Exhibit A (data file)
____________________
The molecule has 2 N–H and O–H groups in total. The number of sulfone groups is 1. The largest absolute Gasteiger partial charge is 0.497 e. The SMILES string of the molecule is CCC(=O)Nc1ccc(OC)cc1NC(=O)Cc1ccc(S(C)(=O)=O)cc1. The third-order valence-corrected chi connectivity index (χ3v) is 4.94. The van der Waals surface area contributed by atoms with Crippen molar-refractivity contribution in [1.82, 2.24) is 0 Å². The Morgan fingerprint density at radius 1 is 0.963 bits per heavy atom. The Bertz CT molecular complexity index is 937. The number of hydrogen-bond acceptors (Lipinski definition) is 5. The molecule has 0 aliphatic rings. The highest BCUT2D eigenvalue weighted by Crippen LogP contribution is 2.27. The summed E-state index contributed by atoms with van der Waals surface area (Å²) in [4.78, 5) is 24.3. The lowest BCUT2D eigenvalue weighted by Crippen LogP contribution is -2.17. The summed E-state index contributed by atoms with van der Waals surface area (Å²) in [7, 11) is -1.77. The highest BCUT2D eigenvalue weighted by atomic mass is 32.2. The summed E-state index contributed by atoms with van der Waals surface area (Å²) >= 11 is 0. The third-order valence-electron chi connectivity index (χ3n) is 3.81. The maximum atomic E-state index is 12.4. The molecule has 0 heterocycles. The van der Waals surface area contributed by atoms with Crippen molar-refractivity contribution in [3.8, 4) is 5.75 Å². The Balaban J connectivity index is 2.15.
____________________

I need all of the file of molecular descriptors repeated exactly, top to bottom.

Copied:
The molecule has 2 N–H and O–H groups in total. The number of sulfone groups is 1. The largest absolute Gasteiger partial charge is 0.497 e. The SMILES string of the molecule is CCC(=O)Nc1ccc(OC)cc1NC(=O)Cc1ccc(S(C)(=O)=O)cc1. The third-order valence-corrected chi connectivity index (χ3v) is 4.94. The van der Waals surface area contributed by atoms with Crippen molar-refractivity contribution in [1.82, 2.24) is 0 Å². The Morgan fingerprint density at radius 1 is 0.963 bits per heavy atom. The Bertz CT molecular complexity index is 937. The number of hydrogen-bond acceptors (Lipinski definition) is 5. The molecule has 0 aliphatic rings. The highest BCUT2D eigenvalue weighted by Crippen LogP contribution is 2.27. The summed E-state index contributed by atoms with van der Waals surface area (Å²) in [4.78, 5) is 24.3. The lowest BCUT2D eigenvalue weighted by Crippen LogP contribution is -2.17. The summed E-state index contributed by atoms with van der Waals surface area (Å²) in [7, 11) is -1.77. The highest BCUT2D eigenvalue weighted by atomic mass is 32.2. The summed E-state index contributed by atoms with van der Waals surface area (Å²) >= 11 is 0. The third-order valence-electron chi connectivity index (χ3n) is 3.81. The maximum atomic E-state index is 12.4. The molecule has 0 heterocycles. The van der Waals surface area contributed by atoms with Crippen molar-refractivity contribution in [3.8, 4) is 5.75 Å². The Balaban J connectivity index is 2.15.